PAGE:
Are The American People Secretly To Blame For Congressional Gridlock? (No, That's Actually Crazy)

08/18/2011 01:18 pm ET | Updated Oct 18, 2011

As I often have the opportunity to remark, our system of governance is broken. And as I remark almost as often, the way this broken system is covered by the media is also broken, and so our understanding of the reasons for the breakage suffers. Pundits are heard to exclaim, "The American people are concerned about the deficit!" But only Beltway pundits are concerned about the deficits. They just like to think they can stand in for the American people. The American people are actually riven with concern over the lack of jobs. Beltway pundits don't know people who lack jobs. The people they do know -- elite politicians -- talk as if they care about jobs sometimes, but they don't work on solving the problem. The media concludes that there's nothing about joblessness to cover.

And so, Congress reaches a "deal" on deficits. The media celebrates it! But public esteem for Congress sinks lower and lower.

"What's going on?" the media wonders. And this past weekend, the New York Times's Sheryl Gay Stolberg offered an explanation: It's all the American people's fault!

If so many people want compromise in Washington, why is compromise so hard to achieve?

The temptation is to blame life inside the Beltway. Politics is, after all, increasingly a blood sport, driven by extremes and special-interest money. Redistricting has left fewer moderates in the Capitol. And the genteel Washington of yore -- where lawmakers and spouses socialized across party lines, sharing cocktails and swapping ideas -- has disappeared, replaced by a culture in which families stay in the district and members jet home each weekend.

Yet a number of political analysts and social scientists say the intransigence has as much to do with Americans outside the capital as lawmakers within it. If Americans want to know why their elected officials can't compromise, these scholars and pundits say, perhaps they ought to look in the mirror.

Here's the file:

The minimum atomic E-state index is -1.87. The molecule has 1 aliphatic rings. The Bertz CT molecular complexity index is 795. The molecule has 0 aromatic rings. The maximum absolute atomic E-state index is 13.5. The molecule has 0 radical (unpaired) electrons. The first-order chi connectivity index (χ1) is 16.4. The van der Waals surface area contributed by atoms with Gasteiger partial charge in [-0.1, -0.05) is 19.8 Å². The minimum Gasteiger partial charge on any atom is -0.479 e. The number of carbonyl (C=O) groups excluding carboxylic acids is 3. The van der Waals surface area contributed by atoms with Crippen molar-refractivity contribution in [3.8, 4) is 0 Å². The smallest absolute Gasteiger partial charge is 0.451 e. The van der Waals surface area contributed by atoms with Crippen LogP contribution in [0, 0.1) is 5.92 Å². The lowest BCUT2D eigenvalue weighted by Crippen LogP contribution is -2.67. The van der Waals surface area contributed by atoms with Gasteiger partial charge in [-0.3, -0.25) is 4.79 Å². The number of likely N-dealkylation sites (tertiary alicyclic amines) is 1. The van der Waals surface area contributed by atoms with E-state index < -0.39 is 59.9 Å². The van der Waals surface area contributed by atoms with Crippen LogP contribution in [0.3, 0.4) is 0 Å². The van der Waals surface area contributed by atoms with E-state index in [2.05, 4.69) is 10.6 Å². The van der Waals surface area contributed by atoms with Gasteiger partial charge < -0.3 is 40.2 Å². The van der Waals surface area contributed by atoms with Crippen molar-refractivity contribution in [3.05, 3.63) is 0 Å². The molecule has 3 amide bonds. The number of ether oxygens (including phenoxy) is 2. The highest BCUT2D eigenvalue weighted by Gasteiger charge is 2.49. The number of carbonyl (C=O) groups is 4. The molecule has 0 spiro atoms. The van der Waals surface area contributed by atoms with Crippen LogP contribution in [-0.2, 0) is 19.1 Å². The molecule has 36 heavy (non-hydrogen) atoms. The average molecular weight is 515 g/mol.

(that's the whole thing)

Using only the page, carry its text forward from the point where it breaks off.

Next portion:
What follows then is a mishmash of pop-sociology, quasi-mystic poli-sci nerd herfing and microwaved culture war nonsense. It's an amalgam of everything you ever hated about punditry that attempts pointlessly to mystify the political process. At one point, it literally gets into a demographic comparison of Whole Foods shoppers and Cracker Barrel customers, and it sounds so pleasing and fancy until you remember that somehow this was an explanation of why Congress can't compromise at a time when there are multiple, ongoing, unreported financial disasters unfolding across the nation.

Well, happily, Thomas Ferguson offers a very satisfying smackdown to the notion that the American people bear the lion's share of the blame for what's going on in Washington: "Analysts and reporters need to stop looking in mirrors and start scrutinizing data. There is little evidence that Congressional polarization is rooted in sharp differences in public sentiment." He goes on, at length, to cite evidence that demolishes the notion that Congressional gridlock is a product of public polarization as a part of either large demographic shifts or popular "sorting theories."

What's the explanation for the broken system, then? Prepare to not be surprised in the least!

The conclusion has to be that "sorting" was a minor part of all the sound and the fury that came with polarization; it cannot be the Archimedean lever that moved the American political world. That was political money.

Emphasis mine, because: duh. Ferguson continues:

As I recently pointed out in the Financial Times, a tidal wave of political cash that emerged in the 1970s has washed away the remnants of the old seniority system in Congress, drastically changing the way that body operates. In its place, Congress now uses a system of "posted prices" for selecting who serves on committees and assumes leadership positions. Individual members of Congress compete for key slots by raising enormous amounts of money not only for themselves, but for the national congressional and senatorial campaign committees. These are controlled by Congressional party leaders. The leaders' control of these committees, along with the vast fixed investments in research, polling, and media capabilities these committees maintain, gives them more leverage over individual Congressmen and women. It makes crossing party lines far more costly than, for example, in the nineteen fifties.

In dividing so sharply and refusing compromises, Congress is listening primarily to those who contribute political money, not the public.

I'm not one for unified field theories, but I'm even less of a fan of all the pointless mystification that passes for "political analysis." So, if you're wondering why politicians behave the way they do, or why issues of little salience to your life become national obsessions, or why we don't have a public option, or why we're still at war in Afghanistan, or why strong public sentiment against entitlement cuts seem to not register, or -- to be perfectly frank -- why New York State has legalized marriage equality (an outcome I, for one, welcomed), the answer is always, always the same: It's the money, it's the money, it's the money. (h/t: The Monkey Cage)

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